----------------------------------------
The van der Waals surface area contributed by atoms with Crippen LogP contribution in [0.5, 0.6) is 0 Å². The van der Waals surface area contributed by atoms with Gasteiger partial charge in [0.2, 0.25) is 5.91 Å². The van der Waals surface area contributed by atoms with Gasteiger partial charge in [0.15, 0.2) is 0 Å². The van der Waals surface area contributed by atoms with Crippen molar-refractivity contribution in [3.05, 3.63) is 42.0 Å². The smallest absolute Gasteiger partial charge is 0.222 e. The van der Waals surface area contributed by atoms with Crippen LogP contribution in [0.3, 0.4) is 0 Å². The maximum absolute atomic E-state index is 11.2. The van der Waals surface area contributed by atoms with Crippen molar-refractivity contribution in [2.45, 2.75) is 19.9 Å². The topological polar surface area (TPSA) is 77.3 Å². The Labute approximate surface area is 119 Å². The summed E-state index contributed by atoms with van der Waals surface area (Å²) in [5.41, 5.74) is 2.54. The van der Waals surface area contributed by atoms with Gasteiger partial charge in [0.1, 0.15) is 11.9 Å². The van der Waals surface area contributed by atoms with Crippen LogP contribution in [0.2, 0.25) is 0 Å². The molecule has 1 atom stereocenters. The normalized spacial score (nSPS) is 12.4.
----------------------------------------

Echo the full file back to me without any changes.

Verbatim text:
The van der Waals surface area contributed by atoms with Crippen LogP contribution in [0.5, 0.6) is 0 Å². The van der Waals surface area contributed by atoms with Gasteiger partial charge in [0.2, 0.25) is 5.91 Å². The van der Waals surface area contributed by atoms with Gasteiger partial charge in [0.15, 0.2) is 0 Å². The van der Waals surface area contributed by atoms with Crippen molar-refractivity contribution in [3.05, 3.63) is 42.0 Å². The smallest absolute Gasteiger partial charge is 0.222 e. The van der Waals surface area contributed by atoms with Crippen LogP contribution in [0.3, 0.4) is 0 Å². The maximum absolute atomic E-state index is 11.2. The van der Waals surface area contributed by atoms with Crippen molar-refractivity contribution in [2.45, 2.75) is 19.9 Å². The topological polar surface area (TPSA) is 77.3 Å². The Labute approximate surface area is 119 Å². The summed E-state index contributed by atoms with van der Waals surface area (Å²) in [5.41, 5.74) is 2.54. The van der Waals surface area contributed by atoms with Gasteiger partial charge in [0.1, 0.15) is 11.9 Å². The van der Waals surface area contributed by atoms with Crippen LogP contribution in [0.2, 0.25) is 0 Å². The molecule has 1 atom stereocenters. The normalized spacial score (nSPS) is 12.4.